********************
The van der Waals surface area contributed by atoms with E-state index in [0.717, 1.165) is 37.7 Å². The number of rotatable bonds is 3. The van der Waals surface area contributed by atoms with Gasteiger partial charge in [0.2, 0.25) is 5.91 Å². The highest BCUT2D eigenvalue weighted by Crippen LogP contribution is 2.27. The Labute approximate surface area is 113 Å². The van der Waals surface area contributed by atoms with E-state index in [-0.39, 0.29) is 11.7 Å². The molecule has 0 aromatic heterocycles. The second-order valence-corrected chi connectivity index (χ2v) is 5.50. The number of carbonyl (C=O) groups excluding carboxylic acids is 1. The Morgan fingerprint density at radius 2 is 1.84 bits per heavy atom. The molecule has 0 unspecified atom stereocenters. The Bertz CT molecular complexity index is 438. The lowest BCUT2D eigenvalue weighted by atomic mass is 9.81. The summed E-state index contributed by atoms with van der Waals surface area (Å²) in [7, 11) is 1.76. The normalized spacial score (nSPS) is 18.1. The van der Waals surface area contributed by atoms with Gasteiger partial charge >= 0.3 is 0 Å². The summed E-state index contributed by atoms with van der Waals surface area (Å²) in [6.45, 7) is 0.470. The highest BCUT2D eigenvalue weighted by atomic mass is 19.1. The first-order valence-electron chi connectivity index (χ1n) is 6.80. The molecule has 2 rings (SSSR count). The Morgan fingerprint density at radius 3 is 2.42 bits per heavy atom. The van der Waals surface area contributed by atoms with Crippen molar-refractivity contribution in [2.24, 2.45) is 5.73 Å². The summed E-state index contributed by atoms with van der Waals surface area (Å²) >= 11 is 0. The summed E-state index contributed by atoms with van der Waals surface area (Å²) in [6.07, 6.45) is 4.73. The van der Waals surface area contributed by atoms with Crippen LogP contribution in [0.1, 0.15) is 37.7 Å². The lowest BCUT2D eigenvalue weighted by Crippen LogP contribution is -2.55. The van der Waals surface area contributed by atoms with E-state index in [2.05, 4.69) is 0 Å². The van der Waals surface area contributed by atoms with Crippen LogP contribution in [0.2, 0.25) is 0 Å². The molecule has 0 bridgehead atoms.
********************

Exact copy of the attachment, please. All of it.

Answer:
The van der Waals surface area contributed by atoms with E-state index in [0.717, 1.165) is 37.7 Å². The number of rotatable bonds is 3. The van der Waals surface area contributed by atoms with Gasteiger partial charge in [0.2, 0.25) is 5.91 Å². The highest BCUT2D eigenvalue weighted by Crippen LogP contribution is 2.27. The Labute approximate surface area is 113 Å². The van der Waals surface area contributed by atoms with E-state index in [-0.39, 0.29) is 11.7 Å². The molecule has 0 aromatic heterocycles. The second-order valence-corrected chi connectivity index (χ2v) is 5.50. The number of carbonyl (C=O) groups excluding carboxylic acids is 1. The Morgan fingerprint density at radius 2 is 1.84 bits per heavy atom. The molecule has 0 unspecified atom stereocenters. The Bertz CT molecular complexity index is 438. The lowest BCUT2D eigenvalue weighted by atomic mass is 9.81. The summed E-state index contributed by atoms with van der Waals surface area (Å²) in [7, 11) is 1.76. The normalized spacial score (nSPS) is 18.1. The van der Waals surface area contributed by atoms with Gasteiger partial charge >= 0.3 is 0 Å². The summed E-state index contributed by atoms with van der Waals surface area (Å²) in [6.45, 7) is 0.470. The highest BCUT2D eigenvalue weighted by atomic mass is 19.1. The first-order valence-electron chi connectivity index (χ1n) is 6.80. The molecule has 2 rings (SSSR count). The Morgan fingerprint density at radius 3 is 2.42 bits per heavy atom. The van der Waals surface area contributed by atoms with Crippen molar-refractivity contribution in [2.24, 2.45) is 5.73 Å². The summed E-state index contributed by atoms with van der Waals surface area (Å²) >= 11 is 0. The summed E-state index contributed by atoms with van der Waals surface area (Å²) in [6.07, 6.45) is 4.73. The van der Waals surface area contributed by atoms with Crippen LogP contribution in [0.1, 0.15) is 37.7 Å². The lowest BCUT2D eigenvalue weighted by Crippen LogP contribution is -2.55. The van der Waals surface area contributed by atoms with E-state index in [2.05, 4.69) is 0 Å². The van der Waals surface area contributed by atoms with Crippen LogP contribution in [0.2, 0.25) is 0 Å². The molecule has 0 bridgehead atoms.